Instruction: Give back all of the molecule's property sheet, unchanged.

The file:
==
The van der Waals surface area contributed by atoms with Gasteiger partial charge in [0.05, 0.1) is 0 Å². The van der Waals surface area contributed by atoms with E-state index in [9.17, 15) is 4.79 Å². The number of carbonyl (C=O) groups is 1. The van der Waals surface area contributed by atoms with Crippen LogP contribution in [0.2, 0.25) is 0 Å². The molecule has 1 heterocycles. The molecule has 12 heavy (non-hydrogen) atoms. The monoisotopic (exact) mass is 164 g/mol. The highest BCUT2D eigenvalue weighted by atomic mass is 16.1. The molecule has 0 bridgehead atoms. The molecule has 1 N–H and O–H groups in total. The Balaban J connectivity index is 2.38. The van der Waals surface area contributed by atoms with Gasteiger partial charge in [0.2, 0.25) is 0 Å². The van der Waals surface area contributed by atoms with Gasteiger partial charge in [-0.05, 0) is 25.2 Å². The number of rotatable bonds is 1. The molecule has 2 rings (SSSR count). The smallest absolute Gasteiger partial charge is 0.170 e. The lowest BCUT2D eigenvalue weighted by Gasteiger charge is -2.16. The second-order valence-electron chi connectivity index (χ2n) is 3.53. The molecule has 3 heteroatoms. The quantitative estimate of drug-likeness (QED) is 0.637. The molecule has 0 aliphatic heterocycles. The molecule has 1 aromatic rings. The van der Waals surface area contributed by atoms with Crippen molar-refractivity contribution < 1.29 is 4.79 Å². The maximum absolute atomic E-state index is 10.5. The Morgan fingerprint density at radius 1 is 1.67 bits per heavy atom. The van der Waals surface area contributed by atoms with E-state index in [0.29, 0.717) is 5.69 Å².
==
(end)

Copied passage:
The van der Waals surface area contributed by atoms with Gasteiger partial charge in [0.05, 0.1) is 0 Å². The van der Waals surface area contributed by atoms with E-state index in [9.17, 15) is 4.79 Å². The number of carbonyl (C=O) groups is 1. The van der Waals surface area contributed by atoms with Crippen LogP contribution in [0.2, 0.25) is 0 Å². The molecule has 1 heterocycles. The molecule has 12 heavy (non-hydrogen) atoms. The monoisotopic (exact) mass is 164 g/mol. The highest BCUT2D eigenvalue weighted by atomic mass is 16.1. The molecule has 0 bridgehead atoms. The molecule has 1 N–H and O–H groups in total. The Balaban J connectivity index is 2.38. The van der Waals surface area contributed by atoms with Gasteiger partial charge in [0.2, 0.25) is 0 Å². The van der Waals surface area contributed by atoms with Gasteiger partial charge in [-0.05, 0) is 25.2 Å². The number of rotatable bonds is 1. The molecule has 2 rings (SSSR count). The smallest absolute Gasteiger partial charge is 0.170 e. The lowest BCUT2D eigenvalue weighted by Gasteiger charge is -2.16. The second-order valence-electron chi connectivity index (χ2n) is 3.53. The molecule has 3 heteroatoms. The quantitative estimate of drug-likeness (QED) is 0.637. The molecule has 0 aliphatic heterocycles. The molecule has 1 aromatic rings. The van der Waals surface area contributed by atoms with Crippen molar-refractivity contribution < 1.29 is 4.79 Å². The maximum absolute atomic E-state index is 10.5. The Morgan fingerprint density at radius 1 is 1.67 bits per heavy atom. The van der Waals surface area contributed by atoms with E-state index in [0.29, 0.717) is 5.69 Å².